My theolinguistics students and I are currently wrestling with a significant aspect of religious language: conceptual metaphor. A conceptual metaphor is a figurative comparison in which one idea is understood in terms of another. Metaphors are indispensible in religious language precisely because they are vague. They ‘allow us to refer to what really exists, while conceding that our knowledge of the relevant aspects of reality [like the nature of God] might be incomplete’ (source).
As part of this discussion, we have been looking in particular at what happens when a metaphor is decontextualized from a religious text and then recontextualized. In this process, the metaphor is detached from the context in which it occurred, then inserted into new contexts. Ana Deumert explains,
The replicated text might look the same, but it will not mean the same, and although it carries with it certain meanings from its earlier uses, it also acquires new meanings.
Take, for example, the metaphor of the CHRISTIAN LIFE = BATTLE. Our minds might immediately turn to Ephesians 6, but our language indicates that this metaphor has been recontextualized in numerous ways. As a mother, one such recontextualization I’ve become particularly sensitive to is PARENTING = WAR. Consider the opening sentences in a post from CBMW from last year:
Parenting is war. There is, and we can’t say this with enough emphasis, nothing more war-like in the spiritual realm than parenting.
And this title from a post from the early 2000’s on another popular Christian site, Crosswalk: ‘The War Between Loving Mom and Teen Daughter‘. More recently, on the same site, readers were taught ‘How to end battles with a powerful child’. Focus on the Family puts it like this:
In one way or another, every child will fight this battle with his parent. The earlier you win that battle, the better, both for your sanity and your child’s. You can win it when your kids are toddlers, or you can wait and try to win it when they’re teenagers. Victory comes a lot easier when a child is two, and it’s more quickly accomplished at that age when you use spanking, appropriately and lovingly applied, to enforce it.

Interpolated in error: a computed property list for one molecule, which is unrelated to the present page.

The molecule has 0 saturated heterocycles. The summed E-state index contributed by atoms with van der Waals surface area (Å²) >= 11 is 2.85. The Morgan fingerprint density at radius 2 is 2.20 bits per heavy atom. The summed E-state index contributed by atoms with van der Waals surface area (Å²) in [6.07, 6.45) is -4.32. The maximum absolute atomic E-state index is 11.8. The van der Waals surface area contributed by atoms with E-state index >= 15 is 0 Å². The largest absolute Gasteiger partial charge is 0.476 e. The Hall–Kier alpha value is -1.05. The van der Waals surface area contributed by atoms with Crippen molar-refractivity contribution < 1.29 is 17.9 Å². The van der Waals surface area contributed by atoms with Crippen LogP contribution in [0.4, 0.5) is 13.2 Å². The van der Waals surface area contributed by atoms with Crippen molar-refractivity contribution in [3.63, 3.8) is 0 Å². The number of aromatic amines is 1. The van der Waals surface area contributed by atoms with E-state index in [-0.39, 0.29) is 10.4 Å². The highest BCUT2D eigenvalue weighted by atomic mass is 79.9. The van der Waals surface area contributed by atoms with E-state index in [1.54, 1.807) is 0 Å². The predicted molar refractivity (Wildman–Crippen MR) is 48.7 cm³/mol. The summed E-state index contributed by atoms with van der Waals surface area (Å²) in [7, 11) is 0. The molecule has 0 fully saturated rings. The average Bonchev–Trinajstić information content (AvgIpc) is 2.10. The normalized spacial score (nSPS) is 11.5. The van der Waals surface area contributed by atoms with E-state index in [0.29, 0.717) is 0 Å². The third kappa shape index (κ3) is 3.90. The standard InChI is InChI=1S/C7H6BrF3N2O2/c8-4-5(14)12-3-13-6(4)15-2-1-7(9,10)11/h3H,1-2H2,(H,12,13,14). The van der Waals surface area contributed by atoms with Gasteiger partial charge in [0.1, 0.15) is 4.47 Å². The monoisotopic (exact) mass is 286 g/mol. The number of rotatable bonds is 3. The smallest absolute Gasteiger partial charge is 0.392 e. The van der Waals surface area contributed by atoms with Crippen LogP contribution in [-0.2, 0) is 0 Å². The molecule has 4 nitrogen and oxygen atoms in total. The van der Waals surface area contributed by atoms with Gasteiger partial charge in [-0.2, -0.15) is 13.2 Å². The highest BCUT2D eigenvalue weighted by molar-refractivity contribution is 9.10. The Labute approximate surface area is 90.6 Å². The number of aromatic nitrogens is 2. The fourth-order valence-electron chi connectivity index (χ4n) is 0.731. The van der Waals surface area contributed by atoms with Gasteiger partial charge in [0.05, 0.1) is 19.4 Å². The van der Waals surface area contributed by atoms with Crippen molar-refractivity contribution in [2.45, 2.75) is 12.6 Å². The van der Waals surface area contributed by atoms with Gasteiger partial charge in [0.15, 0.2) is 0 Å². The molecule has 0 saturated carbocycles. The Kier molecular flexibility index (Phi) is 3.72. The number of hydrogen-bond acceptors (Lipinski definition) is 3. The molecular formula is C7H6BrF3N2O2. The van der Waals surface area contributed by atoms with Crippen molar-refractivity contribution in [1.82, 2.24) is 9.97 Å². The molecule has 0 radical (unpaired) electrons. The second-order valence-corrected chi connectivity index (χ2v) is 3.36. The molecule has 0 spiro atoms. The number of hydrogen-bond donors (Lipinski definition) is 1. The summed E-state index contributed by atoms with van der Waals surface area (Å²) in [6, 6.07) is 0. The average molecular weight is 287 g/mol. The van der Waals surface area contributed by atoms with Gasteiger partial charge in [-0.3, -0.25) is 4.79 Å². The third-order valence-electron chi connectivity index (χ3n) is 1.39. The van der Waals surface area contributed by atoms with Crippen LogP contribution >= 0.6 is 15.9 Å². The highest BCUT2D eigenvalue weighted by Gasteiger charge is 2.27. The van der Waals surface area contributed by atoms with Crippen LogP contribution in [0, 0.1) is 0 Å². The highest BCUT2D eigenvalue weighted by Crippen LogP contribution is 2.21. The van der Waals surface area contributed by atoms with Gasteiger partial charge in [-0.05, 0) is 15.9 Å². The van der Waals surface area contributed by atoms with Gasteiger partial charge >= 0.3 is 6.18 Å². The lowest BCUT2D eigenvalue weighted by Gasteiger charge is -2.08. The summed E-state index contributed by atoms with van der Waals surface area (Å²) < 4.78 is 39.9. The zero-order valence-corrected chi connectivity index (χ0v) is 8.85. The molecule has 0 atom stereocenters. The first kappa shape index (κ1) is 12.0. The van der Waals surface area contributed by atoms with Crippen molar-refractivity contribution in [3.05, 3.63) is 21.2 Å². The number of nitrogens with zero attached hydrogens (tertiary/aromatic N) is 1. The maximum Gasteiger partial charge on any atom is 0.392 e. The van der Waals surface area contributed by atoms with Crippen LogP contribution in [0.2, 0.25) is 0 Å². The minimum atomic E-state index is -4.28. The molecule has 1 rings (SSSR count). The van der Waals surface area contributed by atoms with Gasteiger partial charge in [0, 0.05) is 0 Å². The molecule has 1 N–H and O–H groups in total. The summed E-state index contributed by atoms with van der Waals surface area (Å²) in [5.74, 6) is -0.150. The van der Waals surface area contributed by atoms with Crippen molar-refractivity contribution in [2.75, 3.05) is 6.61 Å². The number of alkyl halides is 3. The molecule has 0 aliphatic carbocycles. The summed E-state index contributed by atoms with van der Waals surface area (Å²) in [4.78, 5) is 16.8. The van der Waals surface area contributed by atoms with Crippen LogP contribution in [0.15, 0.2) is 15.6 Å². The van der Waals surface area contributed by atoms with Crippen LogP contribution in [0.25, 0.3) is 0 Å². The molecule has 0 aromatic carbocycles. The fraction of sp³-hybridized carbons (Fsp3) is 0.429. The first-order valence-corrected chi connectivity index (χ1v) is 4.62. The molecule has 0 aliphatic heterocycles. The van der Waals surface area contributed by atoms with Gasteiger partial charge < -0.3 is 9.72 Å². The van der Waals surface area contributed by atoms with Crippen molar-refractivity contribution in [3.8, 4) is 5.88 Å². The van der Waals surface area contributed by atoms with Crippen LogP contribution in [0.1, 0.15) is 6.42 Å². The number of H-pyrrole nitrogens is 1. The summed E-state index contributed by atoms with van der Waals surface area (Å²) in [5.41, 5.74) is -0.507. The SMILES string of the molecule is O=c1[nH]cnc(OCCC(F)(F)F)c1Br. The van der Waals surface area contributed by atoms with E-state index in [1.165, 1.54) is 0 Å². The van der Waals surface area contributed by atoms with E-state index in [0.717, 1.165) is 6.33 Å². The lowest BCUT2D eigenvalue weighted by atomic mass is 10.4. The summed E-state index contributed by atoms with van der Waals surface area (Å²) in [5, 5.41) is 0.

And over at Desiring God, a more recent post offers a more subtle development of the Biblical metaphor, closer to the original, though the association between children and one’s enemy is likewise perpetuated.
But if we understand that spiritual warfare is taking place, we may not run as quickly from their rudeness, or at least not in the same way. Having expected it, we may enter into it with correction and kindness. We may not be annoyed that she took a swing at her sister; rather, we may be shocked that she shared her Skittles. When we know we’re wrestling demons, disobedience doesn’t surprise so much as obedience does.
Even these more cautious developments of the Biblical metaphor deserve critical attention. Given that God uses the metaphor of a parent (father and mother) and child to illuminate His relationship with us, the PARENTING = BATTLE metaphor is one we should be particular skeptical of. As Christians, we are no longer at war with God. As Reformed believers, we believe our children are part of the covenant community. And given evidence that the metaphors we use not only reflect the way we see the world but even shape the way we act, it’s time we stopped talking about our children as enemy combatants.